Dr. Si is a popular and supportive supervisor, a mentor, and an extraordinary teacher to his students. Dr. Si is dedicated to student success and to ‘soil’. Soil physics is often viewed as an intimidating subject. He makes his teaching approachable to many students through inclusion of conceptual models, lab experiences and field trips, photos and videos, in-class discussions and critical analysis of facts, myths, and misconceptions in soil science. Dr. Si has developed graduate courses based on current developments in soil science, such as a course in spatial statistics, and ecohydrology. Additionally, he has developed a joint-training program between China Scholarship Council and University of Saskatchewan. Dr. Si has trained a new generation of soil scientists who carry his legacy and expand their research programs in different corners of the world, advocating for Canadian soil science education. 15 of his PhDs and PDFs have secured positions in Canada, China, Japan, and New Zealand.
Dr. Si has been an Associate Editor for the Canadian Journal of Soil Science, and an editor for their special issues. He has co-authored publications sponsored by the CSSS and has contributed more than 20 papers to the Canadian Journal of Soil Science. Dr. Si has also served as an editor and associate editor for several international journals.
Dr. Si is one of those few soil scientists that make such a multifaceted contribution to our discipline. Dr. Si’s deep commitment to research and teaching of soil science is an example of exemplary service and speaks of a broad and substantive contribution to the public.
2021 CSSS Fellow Award to Dr. Jim Miller
Dr. Jim Miller is currently an Honorary Research Scientist with Agriculture & Agri-Food Canada (AAFC) at the Lethbridge Research & Development Centre, Lethbridge, AB. Prior to his retirement in March 2020, he was a Senior Research Scientist in Water Quality with AAFC. He earned B.Sc. and M.Sc. degrees from the University of Saskatchewan, and a Ph.D in Soil Science from the University of Alberta (1989).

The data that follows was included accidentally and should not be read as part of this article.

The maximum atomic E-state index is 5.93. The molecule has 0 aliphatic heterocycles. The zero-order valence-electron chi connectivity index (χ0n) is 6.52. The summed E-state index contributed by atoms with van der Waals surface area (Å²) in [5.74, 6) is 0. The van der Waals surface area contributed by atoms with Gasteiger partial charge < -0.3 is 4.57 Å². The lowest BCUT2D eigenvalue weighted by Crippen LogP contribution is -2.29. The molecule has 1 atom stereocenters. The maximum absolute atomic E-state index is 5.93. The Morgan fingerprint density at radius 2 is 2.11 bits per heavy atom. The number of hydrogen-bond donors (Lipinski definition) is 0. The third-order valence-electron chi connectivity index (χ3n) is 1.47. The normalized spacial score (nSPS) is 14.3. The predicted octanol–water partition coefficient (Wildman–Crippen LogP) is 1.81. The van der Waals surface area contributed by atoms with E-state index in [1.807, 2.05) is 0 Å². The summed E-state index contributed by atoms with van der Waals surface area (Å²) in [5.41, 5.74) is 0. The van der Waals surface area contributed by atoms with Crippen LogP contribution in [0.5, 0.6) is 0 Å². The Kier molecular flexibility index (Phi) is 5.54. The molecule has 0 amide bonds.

Jim has been an active member of CSSS since 1985 (37 years). He served as Western Councillor and supervised the CSSS website (2006–07), sourcing and uploading photographs of past CSSS Fellow awardees. He actively supports the CSSS Annual Meetings, presenting many orals and posters over the years, while also judging student competitions. Jim is an ardent champion of the Canadian Journal of Soil Science publishing 45 papers in the journal since 1985, an incredible 40 of them as first author, which is a record in the journal’s history.
Jim has achieved a significant and lasting career legacy since joining AAFC in 1991. He is internationally recognized for his innovation and impact in agri-environmental research, focusing on soil and water quality, soil productivity and biodiversity, and manure and fertilizer beneficial management practices. His goals always strived to reduce environmental threats from excess nutrients, pathogens or pesticides. Jim’s early research demonstrated the benefits of no-till, which further encouraged its adoption on the Canadian prairies. The field experiment he established in 1998 on optimum rates of stockpiled and composted beef feedlot manure for irrigated cropping is ongoing some 23 years later and has generated many valuable research papers and conference presentations.
A career highlight for Jim was his 9 years at the helm of the Alberta watershed of the national Watershed Evaluation of Beneficial Management Practices (WEBs) project (2004–13). Under his guidance, this multi-agency project assessed the impact of streambank fencing, off-stream livestock watering, perennial land cover, manure management, and riparian buffer strips, on water quality in the Lower Little Bow watershed. The WEBs project garnered a national and international reputation for cutting-edge watershed-scale research. It’s success led to its integrated template, bringing researchers and farmers together, being embraced by AAFC’s new Living Labs Initiative.
Jim has an exemplary publication record, with 113 peer-reviewed papers, and a h-index of 23. His top-cited paper has 125 citations. In the last 4 years (2017–20), his productivity has been outstanding, with 28 papers, an exceptional 24 of them as first author. Jim’s door is always open to colleagues, students, and visitors. He has co-supervised MSc and PhD students, and a post-doctoral fellow at the University of Alberta.
Jim resides in Lethbridge, and is active in the local volunteer community, including the University of Lethbridge Senate. He plays classical guitar, mandolin, and Irish flutes and whistles. He enjoys listening to music, reading, golf, fly-fishing, going to the gym, and attending live music and sporting events.